PK Note: Before reading this piece, you must educate yourself on Macon, Georgia. It’s a city where the behavior of Black people ended such community building traditions as Trick or Treating and Easter Egg Hunts; it’s a city where Black dysfunction – Blacks are 66 % of the population – have helped drive away capital (and white people), ensuring that it ranks as one of the brokest in America.
|Breakdown of Bibb County School System (home of Macon, Georgia — where Trick or Treating and Easter Egg Hunts have been cancelled|
May 17, 1954 is the date the United States Supreme Court decided that school segregation was unconstitutional. It was a date that fundamentally changed the United States and education in America.
And it is Bibb County in Georgia (home to Macon — where Trick or Treating has been cancelled because of violence in Black neighborhoods) where we see one of the primary reasons why segregation was ever necessary.
One thing we are never taught in school is why school segregation was necessary prior to its overturning in 1954: obviously some events or a multitude of diverse events must have been required for such a policy of segregation to be the law of the land when it came to education.
Perhaps Bibb County school system offers a candid, intimate look into why our forefathers deemed the segregation of children to ensure a healthy and safe learning environment was important. Mind you, out of 153,000+ people, the county is 50 percent white and 47 percent Black.
However, of 24,345 students enrolled in the Bibb County school system in 2008, 73.5 percent were Black and 21 percent were white. The future – save for white kids in public schools – of Bibb County doesn’t look so bright (the average ACT score of a Bibb County student was 17.7 in 2009; for the state of Georgia, it was 20.7; for the United States, it was a 21 — out of 36).
But why again might we have once had segregated schools in America? Well, the answer is quite simple [Bibb school fights, weapons reported tallies differ widely, The Telegraph, 9-18-2012]:
The latest version of a Bibb County school safety report contains statistics on fights and weapons in schools that vary widely from those that the school system reported to the state Department of Education. There are few differences between the two versions of the report, the latest of which school board members received Monday.
The new report included data and analysis on school fights, as well as guns and knives found on campus. The new report also recommends that the school district either withdraw from — or significantly amend — a student discipline agreement involving the school system, law enforcement agencies and other organizations that would divert some student misdemeanors from Bibb County Juvenile Court.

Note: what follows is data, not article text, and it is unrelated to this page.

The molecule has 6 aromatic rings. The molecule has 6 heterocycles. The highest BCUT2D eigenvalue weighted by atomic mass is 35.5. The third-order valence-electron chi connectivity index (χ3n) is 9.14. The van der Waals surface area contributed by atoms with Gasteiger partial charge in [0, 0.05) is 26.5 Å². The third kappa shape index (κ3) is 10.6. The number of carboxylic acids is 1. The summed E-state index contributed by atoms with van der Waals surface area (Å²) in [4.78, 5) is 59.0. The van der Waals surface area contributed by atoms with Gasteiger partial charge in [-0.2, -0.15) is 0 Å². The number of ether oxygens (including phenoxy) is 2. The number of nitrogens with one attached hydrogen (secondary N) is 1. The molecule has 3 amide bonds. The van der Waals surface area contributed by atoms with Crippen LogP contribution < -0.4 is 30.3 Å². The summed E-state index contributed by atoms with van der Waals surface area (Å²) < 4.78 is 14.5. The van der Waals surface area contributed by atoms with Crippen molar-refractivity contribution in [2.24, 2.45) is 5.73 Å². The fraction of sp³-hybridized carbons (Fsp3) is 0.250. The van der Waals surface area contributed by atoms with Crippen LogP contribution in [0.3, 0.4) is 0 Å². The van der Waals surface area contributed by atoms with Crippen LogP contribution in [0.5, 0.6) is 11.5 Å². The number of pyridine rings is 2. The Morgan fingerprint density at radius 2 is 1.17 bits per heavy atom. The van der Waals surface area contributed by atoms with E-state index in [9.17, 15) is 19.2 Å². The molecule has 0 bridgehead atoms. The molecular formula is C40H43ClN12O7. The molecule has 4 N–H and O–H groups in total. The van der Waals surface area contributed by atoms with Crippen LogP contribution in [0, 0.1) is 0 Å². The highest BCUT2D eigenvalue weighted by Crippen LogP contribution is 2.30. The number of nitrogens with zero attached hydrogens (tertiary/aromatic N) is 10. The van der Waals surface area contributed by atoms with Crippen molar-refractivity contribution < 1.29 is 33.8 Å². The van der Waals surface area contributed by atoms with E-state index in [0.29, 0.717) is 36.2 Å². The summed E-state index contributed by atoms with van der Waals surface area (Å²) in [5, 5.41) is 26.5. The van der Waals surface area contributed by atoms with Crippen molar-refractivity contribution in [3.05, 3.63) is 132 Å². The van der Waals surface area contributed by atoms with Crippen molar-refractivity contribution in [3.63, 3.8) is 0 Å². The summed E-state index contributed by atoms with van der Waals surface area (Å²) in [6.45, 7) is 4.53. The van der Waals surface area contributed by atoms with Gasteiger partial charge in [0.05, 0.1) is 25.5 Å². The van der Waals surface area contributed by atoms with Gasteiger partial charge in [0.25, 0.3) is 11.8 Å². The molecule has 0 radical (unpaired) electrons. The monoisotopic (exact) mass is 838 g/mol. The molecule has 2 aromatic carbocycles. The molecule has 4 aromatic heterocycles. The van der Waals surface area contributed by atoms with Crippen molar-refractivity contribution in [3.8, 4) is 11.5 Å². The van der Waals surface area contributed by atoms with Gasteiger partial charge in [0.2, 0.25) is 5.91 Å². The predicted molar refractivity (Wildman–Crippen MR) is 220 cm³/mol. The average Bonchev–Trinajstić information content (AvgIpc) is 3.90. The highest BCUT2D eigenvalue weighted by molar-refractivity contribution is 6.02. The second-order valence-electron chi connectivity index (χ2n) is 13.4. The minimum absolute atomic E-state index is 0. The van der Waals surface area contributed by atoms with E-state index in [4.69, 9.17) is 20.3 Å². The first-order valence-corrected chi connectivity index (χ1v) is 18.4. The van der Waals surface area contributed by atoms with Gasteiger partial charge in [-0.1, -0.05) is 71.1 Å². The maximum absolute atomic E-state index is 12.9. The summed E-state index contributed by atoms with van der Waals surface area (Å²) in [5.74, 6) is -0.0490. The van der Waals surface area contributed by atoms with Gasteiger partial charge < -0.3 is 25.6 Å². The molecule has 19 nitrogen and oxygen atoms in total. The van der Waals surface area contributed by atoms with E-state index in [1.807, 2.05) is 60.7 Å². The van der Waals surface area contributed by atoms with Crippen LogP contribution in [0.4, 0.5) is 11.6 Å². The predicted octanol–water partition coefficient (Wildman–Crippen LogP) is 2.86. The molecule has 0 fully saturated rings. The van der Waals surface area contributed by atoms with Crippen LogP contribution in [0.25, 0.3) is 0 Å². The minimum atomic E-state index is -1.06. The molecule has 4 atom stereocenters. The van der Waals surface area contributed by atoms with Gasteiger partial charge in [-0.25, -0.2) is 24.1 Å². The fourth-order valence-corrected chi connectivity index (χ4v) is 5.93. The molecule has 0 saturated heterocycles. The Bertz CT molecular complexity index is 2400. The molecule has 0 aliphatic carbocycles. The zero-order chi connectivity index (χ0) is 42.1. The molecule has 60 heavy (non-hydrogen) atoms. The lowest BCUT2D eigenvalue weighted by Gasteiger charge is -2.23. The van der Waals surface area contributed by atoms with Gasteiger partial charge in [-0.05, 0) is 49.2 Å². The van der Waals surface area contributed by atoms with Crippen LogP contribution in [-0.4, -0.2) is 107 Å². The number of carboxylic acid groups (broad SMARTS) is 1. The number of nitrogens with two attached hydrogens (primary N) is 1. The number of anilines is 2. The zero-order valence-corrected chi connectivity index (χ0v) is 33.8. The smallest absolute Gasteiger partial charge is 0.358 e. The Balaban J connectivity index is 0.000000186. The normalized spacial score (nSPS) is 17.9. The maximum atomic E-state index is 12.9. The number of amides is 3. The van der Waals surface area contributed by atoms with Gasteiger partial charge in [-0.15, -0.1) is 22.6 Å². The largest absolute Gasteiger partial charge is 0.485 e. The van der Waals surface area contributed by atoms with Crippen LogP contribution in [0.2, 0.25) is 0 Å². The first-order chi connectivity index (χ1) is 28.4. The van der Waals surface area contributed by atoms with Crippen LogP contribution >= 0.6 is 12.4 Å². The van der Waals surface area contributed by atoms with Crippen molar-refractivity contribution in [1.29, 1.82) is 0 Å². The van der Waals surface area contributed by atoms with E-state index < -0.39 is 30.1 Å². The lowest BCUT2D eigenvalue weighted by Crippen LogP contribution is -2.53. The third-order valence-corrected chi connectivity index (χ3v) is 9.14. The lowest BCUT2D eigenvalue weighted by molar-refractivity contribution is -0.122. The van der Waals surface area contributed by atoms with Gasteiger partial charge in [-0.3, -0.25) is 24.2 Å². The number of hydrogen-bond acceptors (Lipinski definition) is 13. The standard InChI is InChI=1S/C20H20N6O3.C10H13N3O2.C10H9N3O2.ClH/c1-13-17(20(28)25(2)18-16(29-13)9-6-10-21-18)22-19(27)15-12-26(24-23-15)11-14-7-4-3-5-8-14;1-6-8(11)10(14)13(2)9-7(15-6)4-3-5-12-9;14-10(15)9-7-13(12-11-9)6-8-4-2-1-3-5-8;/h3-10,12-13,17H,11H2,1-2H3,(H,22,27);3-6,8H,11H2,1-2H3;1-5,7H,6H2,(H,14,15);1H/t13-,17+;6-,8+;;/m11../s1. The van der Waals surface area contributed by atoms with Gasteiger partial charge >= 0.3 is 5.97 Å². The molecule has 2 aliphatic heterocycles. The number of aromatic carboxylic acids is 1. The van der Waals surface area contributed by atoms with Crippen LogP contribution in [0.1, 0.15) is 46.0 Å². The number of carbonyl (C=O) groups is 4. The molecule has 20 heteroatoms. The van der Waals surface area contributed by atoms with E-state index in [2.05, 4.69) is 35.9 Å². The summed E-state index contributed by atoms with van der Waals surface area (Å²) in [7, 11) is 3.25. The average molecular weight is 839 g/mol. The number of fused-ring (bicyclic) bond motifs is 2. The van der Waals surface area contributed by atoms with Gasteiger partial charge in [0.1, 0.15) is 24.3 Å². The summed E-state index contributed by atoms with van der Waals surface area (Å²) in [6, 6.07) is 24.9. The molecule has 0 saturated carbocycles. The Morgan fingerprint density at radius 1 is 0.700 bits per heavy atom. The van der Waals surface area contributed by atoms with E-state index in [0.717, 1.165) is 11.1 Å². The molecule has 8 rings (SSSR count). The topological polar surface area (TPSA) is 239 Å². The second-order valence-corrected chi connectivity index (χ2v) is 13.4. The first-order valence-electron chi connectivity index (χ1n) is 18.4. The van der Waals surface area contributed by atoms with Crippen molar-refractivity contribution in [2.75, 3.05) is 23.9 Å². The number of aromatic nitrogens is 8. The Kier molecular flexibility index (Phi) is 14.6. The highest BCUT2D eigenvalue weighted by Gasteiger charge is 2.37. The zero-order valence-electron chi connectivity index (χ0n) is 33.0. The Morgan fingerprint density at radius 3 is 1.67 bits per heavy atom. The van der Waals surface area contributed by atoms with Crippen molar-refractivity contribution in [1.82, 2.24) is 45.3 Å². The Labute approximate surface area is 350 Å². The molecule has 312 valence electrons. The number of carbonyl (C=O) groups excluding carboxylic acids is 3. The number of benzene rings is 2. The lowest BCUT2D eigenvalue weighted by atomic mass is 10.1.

That modifies a recommendation made in a previous report by Safe Havens International, hired to evaluate safety in Bibb County’s public schools. Both reports indicate that crimes have been underreported in the district and that the data available is considered unreliable, in part because staff members interviewed said they have felt pressured not to report disciplinary episodes.
Both reports also include recommendations about making schools, parking lots and other areas safer, among other findings. A line graph in the new report shows that there were about 2,300 fights during the 2010-11 school year and about 2,400 fights during the 2011-12 school year. It was difficult to get an exact number because the measurements in the graphic — and several others — were not precise.
The report pointed out that even though there were more fights year to year, the increase was probably higher than the data showed. “Even though we see ample indication that under reporting of incidents has occurred during the past school year, the number of fights in the District overall still increased slightly,” the report stated.
“This indicates that it is likely that a more significant increase in the number of fights has taken place this year.” The previous Safe Havens report indicated that analysts could not get data on fights and weapons from the school system at first. “Even though we repeatedly requested, we were not provided with information about fights and the number of weapons confiscated from students,” that report stated. The Telegraph called the school system with questions Tuesday, but was told that officials were in meetings and that it would be Wednesday before they could field questions.
Board members contacted Tuesday said they had not yet been able to look over the new report. In the same two-year time period, another line graph in the latest report notes that incidents of knives at schools dropped from about 80 to about 50. School officials confiscated 10 guns from students during the 2010-11 school year, compared to 13 guns during the 2011-12 year. The report notes that the number of knives cases was unlikely to drop while there were more fights and guns in schools.